The battle for skilled talent was already waging before the response to COVID. It’s definitely worse now.
86% of young professionals (like, digital marketing employees) reported being willing to take a pay cut to work for a company where their values were aligned according to a LinkedIn study from 2018. Now years removed from that finding, I would posit that trend has stretched across generations too.
Who is most poachable?
You, as an agency, are more likely to be susceptible to poaching if:
- Your employees careers can be fully remote (“borderless work”)
- You are a HubSpot Partner
- Your service offerings have become a commodity
- You serve a niche industry
Your individual employees are more susceptible to poaching if:
- They are coming up on the 18 month mark of employment at your company.
- This is one of their first work places. The grass is always greener on the other side, and this is especially the mentality of younger professionals who are early in their careers.
- They are experiencing constant forced change in their role and responsibilities.
- They don’t see a way up or they feel stuck in their role at your agency.
- They don’t feel heard or seen.
- They don’t feel needed; in other words, they feel replaceable.
- They are burnt out.
- Promises / commitments by the agency, the leadership, or direct managers are broken.
- Their personal goals are not being met (whether financial or otherwise).
What can you do to retain people?
In two words? Match expectations.
This starts with YOU knowing each of your employees true personal goals and professional goals; knowing what they DON’T want their day to day to look like; knowing in what ways they feel most appreciated versus most demoralized; knowing when these personal and professional goals change.
- Take the time to build a culture of open communication and encourage managers to respect the personal goals of those they manage while ensuring duties of their role are fulfilled properly and profitably.
- Ask, “What would cause you to leave your job here?” Ask the question early and often.
- Make the day to day fulfilling and meaningful. People want to have pride in how they spend their time, including in who they work for.
- Give people the time, and space, to THINK. Thinking leads to ideas. Ideas lead to dreams. Dreams lead to passions.
- Remove “energy sucks” as much as possible like administrative work and unnecessary meetings.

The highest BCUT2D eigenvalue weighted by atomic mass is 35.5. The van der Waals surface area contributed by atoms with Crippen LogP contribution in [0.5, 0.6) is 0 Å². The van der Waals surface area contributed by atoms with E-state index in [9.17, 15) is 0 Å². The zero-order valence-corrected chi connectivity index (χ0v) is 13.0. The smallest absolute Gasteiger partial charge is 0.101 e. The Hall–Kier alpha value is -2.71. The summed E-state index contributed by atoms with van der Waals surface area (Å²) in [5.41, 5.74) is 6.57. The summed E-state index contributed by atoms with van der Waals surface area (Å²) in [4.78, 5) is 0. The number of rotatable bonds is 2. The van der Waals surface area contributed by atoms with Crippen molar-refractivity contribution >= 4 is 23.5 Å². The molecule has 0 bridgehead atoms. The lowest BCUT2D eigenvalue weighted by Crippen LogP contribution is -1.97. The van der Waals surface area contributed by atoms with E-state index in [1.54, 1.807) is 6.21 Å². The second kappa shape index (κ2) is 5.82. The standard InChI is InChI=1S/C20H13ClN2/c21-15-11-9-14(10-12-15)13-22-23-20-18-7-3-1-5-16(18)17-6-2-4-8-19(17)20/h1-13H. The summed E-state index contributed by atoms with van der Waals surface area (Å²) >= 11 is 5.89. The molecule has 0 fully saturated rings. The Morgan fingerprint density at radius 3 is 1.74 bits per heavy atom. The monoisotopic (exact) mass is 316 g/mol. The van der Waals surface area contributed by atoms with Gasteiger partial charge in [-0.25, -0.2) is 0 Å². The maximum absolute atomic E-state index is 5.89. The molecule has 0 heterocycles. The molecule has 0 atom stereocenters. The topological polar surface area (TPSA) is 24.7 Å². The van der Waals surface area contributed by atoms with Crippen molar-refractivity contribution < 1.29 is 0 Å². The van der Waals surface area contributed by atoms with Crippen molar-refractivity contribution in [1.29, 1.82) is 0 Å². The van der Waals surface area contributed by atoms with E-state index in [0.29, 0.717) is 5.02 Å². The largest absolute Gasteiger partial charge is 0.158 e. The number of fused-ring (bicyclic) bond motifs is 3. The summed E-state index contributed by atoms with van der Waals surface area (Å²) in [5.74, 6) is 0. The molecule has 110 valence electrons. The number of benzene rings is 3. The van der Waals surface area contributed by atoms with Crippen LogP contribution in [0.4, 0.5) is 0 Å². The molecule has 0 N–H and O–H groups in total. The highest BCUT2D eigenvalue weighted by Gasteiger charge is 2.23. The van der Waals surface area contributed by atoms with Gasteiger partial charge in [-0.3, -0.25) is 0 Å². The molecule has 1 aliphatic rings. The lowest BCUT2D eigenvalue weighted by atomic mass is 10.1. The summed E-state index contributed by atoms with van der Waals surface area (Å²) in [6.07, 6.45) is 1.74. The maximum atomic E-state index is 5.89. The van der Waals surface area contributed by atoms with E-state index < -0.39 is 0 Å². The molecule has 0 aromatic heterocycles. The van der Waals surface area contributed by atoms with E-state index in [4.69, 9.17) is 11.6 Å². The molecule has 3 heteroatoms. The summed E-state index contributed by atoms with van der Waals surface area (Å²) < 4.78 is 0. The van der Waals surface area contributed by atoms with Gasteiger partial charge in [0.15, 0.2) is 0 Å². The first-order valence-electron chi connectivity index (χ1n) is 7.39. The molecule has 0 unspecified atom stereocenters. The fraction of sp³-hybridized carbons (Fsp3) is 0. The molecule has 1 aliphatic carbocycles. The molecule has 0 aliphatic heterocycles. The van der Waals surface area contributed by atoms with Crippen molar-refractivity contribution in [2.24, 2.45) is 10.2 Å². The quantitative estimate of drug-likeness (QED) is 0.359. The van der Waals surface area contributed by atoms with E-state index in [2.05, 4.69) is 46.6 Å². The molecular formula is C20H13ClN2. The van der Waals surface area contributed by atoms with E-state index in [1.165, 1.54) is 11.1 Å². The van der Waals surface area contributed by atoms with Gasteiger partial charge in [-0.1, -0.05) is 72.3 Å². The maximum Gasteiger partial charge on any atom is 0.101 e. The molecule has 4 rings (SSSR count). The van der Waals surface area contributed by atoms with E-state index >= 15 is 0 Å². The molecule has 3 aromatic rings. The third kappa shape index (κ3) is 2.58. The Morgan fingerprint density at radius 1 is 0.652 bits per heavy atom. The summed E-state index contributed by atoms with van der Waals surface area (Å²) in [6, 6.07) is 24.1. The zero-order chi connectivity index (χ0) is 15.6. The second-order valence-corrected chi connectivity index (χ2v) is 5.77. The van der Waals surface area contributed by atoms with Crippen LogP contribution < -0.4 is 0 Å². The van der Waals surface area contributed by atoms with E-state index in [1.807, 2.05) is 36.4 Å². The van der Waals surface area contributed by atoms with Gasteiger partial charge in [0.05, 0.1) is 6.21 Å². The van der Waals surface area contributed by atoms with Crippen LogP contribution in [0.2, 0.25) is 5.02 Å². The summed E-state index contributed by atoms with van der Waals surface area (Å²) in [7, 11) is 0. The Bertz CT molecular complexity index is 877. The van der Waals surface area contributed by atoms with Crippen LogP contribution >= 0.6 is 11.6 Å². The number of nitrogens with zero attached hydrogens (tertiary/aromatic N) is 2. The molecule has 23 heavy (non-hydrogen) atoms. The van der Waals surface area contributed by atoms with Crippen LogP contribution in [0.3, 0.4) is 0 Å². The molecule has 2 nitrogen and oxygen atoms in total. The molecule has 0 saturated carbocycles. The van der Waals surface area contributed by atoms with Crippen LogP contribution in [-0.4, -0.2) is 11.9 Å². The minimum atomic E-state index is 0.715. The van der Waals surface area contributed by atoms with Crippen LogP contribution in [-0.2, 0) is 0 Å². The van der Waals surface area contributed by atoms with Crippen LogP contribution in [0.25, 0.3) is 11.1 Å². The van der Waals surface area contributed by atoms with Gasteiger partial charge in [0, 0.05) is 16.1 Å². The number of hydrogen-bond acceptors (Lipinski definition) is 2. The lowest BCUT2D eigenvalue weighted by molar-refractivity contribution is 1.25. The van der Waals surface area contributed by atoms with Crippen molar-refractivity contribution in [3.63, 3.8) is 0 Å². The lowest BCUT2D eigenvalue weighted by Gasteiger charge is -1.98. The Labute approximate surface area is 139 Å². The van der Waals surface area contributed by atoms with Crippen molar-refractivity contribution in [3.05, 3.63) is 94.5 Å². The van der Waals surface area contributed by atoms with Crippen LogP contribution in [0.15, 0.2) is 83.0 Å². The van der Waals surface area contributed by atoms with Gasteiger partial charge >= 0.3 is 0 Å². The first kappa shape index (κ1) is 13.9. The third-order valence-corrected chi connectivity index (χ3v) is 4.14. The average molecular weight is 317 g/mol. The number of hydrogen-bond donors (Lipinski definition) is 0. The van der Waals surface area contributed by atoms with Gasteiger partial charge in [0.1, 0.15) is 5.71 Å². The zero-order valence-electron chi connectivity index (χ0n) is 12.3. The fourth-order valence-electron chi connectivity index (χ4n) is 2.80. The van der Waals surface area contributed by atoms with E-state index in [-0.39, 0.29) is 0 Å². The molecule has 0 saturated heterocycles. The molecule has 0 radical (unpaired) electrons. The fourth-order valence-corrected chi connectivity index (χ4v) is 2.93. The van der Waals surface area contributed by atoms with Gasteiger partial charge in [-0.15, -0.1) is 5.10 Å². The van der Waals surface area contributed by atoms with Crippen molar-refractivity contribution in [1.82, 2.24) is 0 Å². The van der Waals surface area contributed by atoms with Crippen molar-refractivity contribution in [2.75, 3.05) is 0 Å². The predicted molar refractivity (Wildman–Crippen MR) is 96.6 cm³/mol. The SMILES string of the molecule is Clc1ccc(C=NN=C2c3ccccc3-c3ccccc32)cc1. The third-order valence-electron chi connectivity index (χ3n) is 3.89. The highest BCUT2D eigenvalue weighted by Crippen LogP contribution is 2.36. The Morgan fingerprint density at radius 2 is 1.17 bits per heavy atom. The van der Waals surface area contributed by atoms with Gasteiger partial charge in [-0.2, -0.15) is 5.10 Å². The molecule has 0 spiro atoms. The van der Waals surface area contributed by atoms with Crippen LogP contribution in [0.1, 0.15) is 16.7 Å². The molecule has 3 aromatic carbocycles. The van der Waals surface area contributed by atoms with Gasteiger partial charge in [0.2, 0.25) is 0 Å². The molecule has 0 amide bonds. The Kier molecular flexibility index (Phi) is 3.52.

- Give people mentors and allow people to be mentors. These kinds of relationships foster appreciation for peers, camaraderie, and interpersonal growth WITHOUT upper management having to coordinate another virtual event that falls somewhat flat. People work for people, so the more people an employee feels like they are investing in and being invested in by, the less likely they are to uproot.
- Give people the space to flex their creative muscles. Creativity is not just in design, either. Book keepers and operations professionals can creatively solve problems too and when empowered to do so will feel more involved in the success of what they are creating.
- Make the majority of your perks “outside of work” perks, meaning the fruits of the perk are enjoyed by NOT being at work. For example, stretched office closures for holidays, an expectation of NOT checking work notifications outside office hours, and condensed work weeks.
- Genuinely acknowledge and appreciate people. The grind is a grind and without praise accolade in the best manner for each individual employee, the grinding becomes exponential.
- Live by the equation that value in = value out. Does overall compensation match the employees perception of what their value to your organization is? What would be the detriment to your organization if that employee was not there and a qualified candidate could not be found? (And if they are overvaluing themselves, what can you do to help them level set that perception?)
Employee turnover will always exist; the new generation of professionals does not have the same company loyalty that used to exist and it’s usually the intrepid few who are in it with you for the long haul. But we CAN prevent unnecessary poaching in what we do control for employees.
You and your managers have many levers you can pull that culminate in a positive employee experience. And then the next time employees get a LinkedIn message from a recruiter, what you’ve done may give them pause to think, “Why would I want to do THAT”.
Building a successful marketing agency takes grit, a focus on your value, and sometimes a *loving* kick in the pants.
Needing an ally as you achieve your long-term goals?
I’d be happy to help.